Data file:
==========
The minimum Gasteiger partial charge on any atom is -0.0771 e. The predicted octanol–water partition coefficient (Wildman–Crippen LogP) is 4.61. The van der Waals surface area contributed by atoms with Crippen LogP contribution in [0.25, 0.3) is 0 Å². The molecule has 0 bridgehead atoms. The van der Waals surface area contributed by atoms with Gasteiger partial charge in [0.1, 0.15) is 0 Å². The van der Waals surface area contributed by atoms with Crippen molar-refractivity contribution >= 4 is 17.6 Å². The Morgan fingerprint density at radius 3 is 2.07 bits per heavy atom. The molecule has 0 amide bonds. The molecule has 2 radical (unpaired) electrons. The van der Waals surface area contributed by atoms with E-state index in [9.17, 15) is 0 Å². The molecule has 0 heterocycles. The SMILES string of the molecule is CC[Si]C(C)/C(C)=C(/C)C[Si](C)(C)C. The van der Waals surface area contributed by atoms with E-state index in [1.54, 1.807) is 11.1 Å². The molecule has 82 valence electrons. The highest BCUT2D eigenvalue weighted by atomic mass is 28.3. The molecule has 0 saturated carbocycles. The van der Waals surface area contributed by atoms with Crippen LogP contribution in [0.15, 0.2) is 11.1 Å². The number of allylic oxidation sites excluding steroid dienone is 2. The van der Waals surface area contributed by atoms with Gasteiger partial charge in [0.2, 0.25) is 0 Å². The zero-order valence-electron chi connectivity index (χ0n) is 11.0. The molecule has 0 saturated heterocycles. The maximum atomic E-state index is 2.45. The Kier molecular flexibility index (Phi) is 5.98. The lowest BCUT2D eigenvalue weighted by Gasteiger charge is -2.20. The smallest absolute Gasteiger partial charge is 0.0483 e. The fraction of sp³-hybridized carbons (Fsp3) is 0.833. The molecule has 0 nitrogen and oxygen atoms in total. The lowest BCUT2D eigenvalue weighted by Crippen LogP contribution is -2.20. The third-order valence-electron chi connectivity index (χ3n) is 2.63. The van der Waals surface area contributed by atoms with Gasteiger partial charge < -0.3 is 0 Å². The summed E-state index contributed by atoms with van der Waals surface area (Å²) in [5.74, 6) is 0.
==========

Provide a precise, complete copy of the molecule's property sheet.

The minimum Gasteiger partial charge on any atom is -0.0771 e. The predicted octanol–water partition coefficient (Wildman–Crippen LogP) is 4.61. The van der Waals surface area contributed by atoms with Crippen LogP contribution in [0.25, 0.3) is 0 Å². The molecule has 0 bridgehead atoms. The van der Waals surface area contributed by atoms with Gasteiger partial charge in [0.1, 0.15) is 0 Å². The van der Waals surface area contributed by atoms with Crippen molar-refractivity contribution >= 4 is 17.6 Å². The Morgan fingerprint density at radius 3 is 2.07 bits per heavy atom. The molecule has 0 amide bonds. The molecule has 2 radical (unpaired) electrons. The van der Waals surface area contributed by atoms with E-state index in [9.17, 15) is 0 Å². The molecule has 0 heterocycles. The SMILES string of the molecule is CC[Si]C(C)/C(C)=C(/C)C[Si](C)(C)C. The van der Waals surface area contributed by atoms with E-state index in [1.54, 1.807) is 11.1 Å². The molecule has 82 valence electrons. The highest BCUT2D eigenvalue weighted by atomic mass is 28.3. The molecule has 0 saturated carbocycles. The van der Waals surface area contributed by atoms with Crippen LogP contribution in [0.15, 0.2) is 11.1 Å². The number of allylic oxidation sites excluding steroid dienone is 2. The van der Waals surface area contributed by atoms with Gasteiger partial charge in [0.2, 0.25) is 0 Å². The zero-order valence-electron chi connectivity index (χ0n) is 11.0. The molecule has 0 saturated heterocycles. The maximum atomic E-state index is 2.45. The Kier molecular flexibility index (Phi) is 5.98. The lowest BCUT2D eigenvalue weighted by Gasteiger charge is -2.20. The smallest absolute Gasteiger partial charge is 0.0483 e. The fraction of sp³-hybridized carbons (Fsp3) is 0.833. The molecule has 0 nitrogen and oxygen atoms in total. The lowest BCUT2D eigenvalue weighted by Crippen LogP contribution is -2.20. The third-order valence-electron chi connectivity index (χ3n) is 2.63. The van der Waals surface area contributed by atoms with Gasteiger partial charge < -0.3 is 0 Å². The summed E-state index contributed by atoms with van der Waals surface area (Å²) in [5.74, 6) is 0.